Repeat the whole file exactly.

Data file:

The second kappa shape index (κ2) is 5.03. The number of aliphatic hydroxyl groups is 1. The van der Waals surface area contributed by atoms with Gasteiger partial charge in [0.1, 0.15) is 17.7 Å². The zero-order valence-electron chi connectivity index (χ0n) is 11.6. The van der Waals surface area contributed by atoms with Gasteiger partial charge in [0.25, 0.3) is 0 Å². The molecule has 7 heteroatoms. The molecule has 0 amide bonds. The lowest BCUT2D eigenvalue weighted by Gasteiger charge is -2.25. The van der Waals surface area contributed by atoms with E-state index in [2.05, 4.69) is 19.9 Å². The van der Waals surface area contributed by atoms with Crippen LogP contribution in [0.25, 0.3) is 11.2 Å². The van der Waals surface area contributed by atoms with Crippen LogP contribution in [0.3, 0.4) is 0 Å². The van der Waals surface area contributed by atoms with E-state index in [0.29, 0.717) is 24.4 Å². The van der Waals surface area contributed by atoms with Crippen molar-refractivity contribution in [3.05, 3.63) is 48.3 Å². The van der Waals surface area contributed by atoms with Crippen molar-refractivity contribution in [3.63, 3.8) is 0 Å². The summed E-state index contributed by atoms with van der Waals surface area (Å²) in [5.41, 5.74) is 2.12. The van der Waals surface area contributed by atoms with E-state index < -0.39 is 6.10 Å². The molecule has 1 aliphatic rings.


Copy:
The second kappa shape index (κ2) is 5.03. The number of aliphatic hydroxyl groups is 1. The van der Waals surface area contributed by atoms with Gasteiger partial charge in [0.1, 0.15) is 17.7 Å². The zero-order valence-electron chi connectivity index (χ0n) is 11.6. The van der Waals surface area contributed by atoms with Gasteiger partial charge in [0.25, 0.3) is 0 Å². The molecule has 7 heteroatoms. The molecule has 0 amide bonds. The lowest BCUT2D eigenvalue weighted by Gasteiger charge is -2.25. The van der Waals surface area contributed by atoms with E-state index in [2.05, 4.69) is 19.9 Å². The van der Waals surface area contributed by atoms with Crippen LogP contribution in [0.25, 0.3) is 11.2 Å². The van der Waals surface area contributed by atoms with Crippen LogP contribution in [0.3, 0.4) is 0 Å². The van der Waals surface area contributed by atoms with E-state index in [0.29, 0.717) is 24.4 Å². The van der Waals surface area contributed by atoms with Crippen molar-refractivity contribution in [3.05, 3.63) is 48.3 Å². The van der Waals surface area contributed by atoms with Crippen molar-refractivity contribution in [3.63, 3.8) is 0 Å². The summed E-state index contributed by atoms with van der Waals surface area (Å²) in [5.41, 5.74) is 2.12. The van der Waals surface area contributed by atoms with E-state index < -0.39 is 6.10 Å². The molecule has 1 aliphatic rings.